Use this URL to cite or link to this record in EThOS: http://ethos.bl.uk/OrderDetails.do?uin=uk.bl.ethos.604799
Title: Origins of gliogenic stem cells within adult skin
Author: Hunt, D.
Awarding Body: University of Cambridge
Current Institution: University of Cambridge
Date of Award: 2010
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Abstract:
The aim of this thesis is to define the developmental and anatomical origins of populations of gliogenic precursor cells within accessible adult tissues such as skin and bone marrow. Skin-derived precursor cells (SKPs) are multipotent precursor cells which grow as self-renewing spheres and are capable of generating neuronal and Schwann cell progeny. However, the isolation of SKPs from skin becomes increasingly difficult throughout adult life, in particular from adult human specimens. Using a transgenic fate-mapping technique, a neural crest origin of SKPs is demonstrated. Combining this fate-mapping approach with microdissection of discrete skin regions, a highly enriched niche of SKPs is identified within the dermal papilla of the adult hair follicle. Targeted microdissection of this niche in adult human skin biopsies allows generation of similar cells from a minimal and defined volume of human tissue. Adult bone marrow-derived mesenchymal stem cells have been proposed as an alternative source of precursor cells with gliogenic potential. A similar transgenic fate-mapping approach was therefore used to identify a neural crest contribution to adult bone marrow. No evidence for a neural crest origin or gliogenic potential of bone marrow-derived mesenchymal stem cells could be found. Furthermore, transplantation of mesenchymal stem cells was associated with a failure of remyelination and adverse outcomes in focal models of demyelination. It is concluded that SKPs, rather than bone marrow-derived MSCs, represent a defined and developmentally rational source for the study and generation of glial cells from accessible adult tissues.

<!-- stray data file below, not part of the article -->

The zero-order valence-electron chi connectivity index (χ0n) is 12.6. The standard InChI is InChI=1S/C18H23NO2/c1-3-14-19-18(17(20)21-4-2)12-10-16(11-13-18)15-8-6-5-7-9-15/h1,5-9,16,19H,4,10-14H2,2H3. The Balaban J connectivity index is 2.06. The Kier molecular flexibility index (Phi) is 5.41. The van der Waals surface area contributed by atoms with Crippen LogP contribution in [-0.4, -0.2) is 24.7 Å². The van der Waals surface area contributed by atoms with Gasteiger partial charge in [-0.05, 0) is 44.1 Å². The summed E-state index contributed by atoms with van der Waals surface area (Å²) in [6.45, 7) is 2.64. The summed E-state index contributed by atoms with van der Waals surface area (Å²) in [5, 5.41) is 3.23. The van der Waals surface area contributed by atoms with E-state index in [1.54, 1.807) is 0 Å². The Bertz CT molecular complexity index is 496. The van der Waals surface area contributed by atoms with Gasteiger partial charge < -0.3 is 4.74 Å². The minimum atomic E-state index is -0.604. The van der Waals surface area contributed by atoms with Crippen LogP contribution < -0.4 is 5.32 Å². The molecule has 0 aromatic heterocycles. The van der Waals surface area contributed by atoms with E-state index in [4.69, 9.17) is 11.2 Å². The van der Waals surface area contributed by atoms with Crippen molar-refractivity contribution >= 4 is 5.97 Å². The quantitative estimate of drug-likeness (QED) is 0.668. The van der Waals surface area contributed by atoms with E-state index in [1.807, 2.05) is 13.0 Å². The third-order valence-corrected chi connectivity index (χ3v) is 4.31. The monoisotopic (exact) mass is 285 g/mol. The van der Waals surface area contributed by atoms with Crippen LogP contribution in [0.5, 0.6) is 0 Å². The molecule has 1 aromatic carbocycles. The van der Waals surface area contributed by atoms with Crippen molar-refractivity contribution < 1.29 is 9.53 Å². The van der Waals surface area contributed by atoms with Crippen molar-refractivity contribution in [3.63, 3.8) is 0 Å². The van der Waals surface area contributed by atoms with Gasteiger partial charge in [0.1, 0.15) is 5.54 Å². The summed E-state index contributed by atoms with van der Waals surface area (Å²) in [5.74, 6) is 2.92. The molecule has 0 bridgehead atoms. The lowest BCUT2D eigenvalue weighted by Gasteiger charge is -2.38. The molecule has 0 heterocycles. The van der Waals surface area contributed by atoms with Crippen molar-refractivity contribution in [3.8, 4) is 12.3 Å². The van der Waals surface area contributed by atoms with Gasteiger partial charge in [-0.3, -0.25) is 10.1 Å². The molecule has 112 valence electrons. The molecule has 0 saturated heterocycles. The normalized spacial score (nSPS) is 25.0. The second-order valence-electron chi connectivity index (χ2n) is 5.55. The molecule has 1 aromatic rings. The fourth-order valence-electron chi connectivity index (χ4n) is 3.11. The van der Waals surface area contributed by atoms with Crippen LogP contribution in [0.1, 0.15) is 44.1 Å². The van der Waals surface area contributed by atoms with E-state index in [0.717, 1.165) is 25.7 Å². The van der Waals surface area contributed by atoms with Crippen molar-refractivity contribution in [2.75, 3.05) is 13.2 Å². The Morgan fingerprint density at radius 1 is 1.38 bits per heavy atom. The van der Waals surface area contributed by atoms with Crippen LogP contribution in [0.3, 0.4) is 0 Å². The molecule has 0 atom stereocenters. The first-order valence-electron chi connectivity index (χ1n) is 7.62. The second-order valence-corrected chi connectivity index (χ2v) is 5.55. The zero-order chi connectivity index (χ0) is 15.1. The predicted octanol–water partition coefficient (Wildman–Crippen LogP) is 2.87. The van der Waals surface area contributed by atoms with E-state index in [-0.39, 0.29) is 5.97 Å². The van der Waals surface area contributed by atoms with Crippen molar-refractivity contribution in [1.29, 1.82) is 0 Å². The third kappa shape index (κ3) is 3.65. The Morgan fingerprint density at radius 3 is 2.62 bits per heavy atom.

Supervisor: Not available Sponsor: Not available
Qualification Name: Thesis (Ph.D.) Qualification Level: Doctoral
EThOS ID: uk.bl.ethos.604799  DOI: Not available
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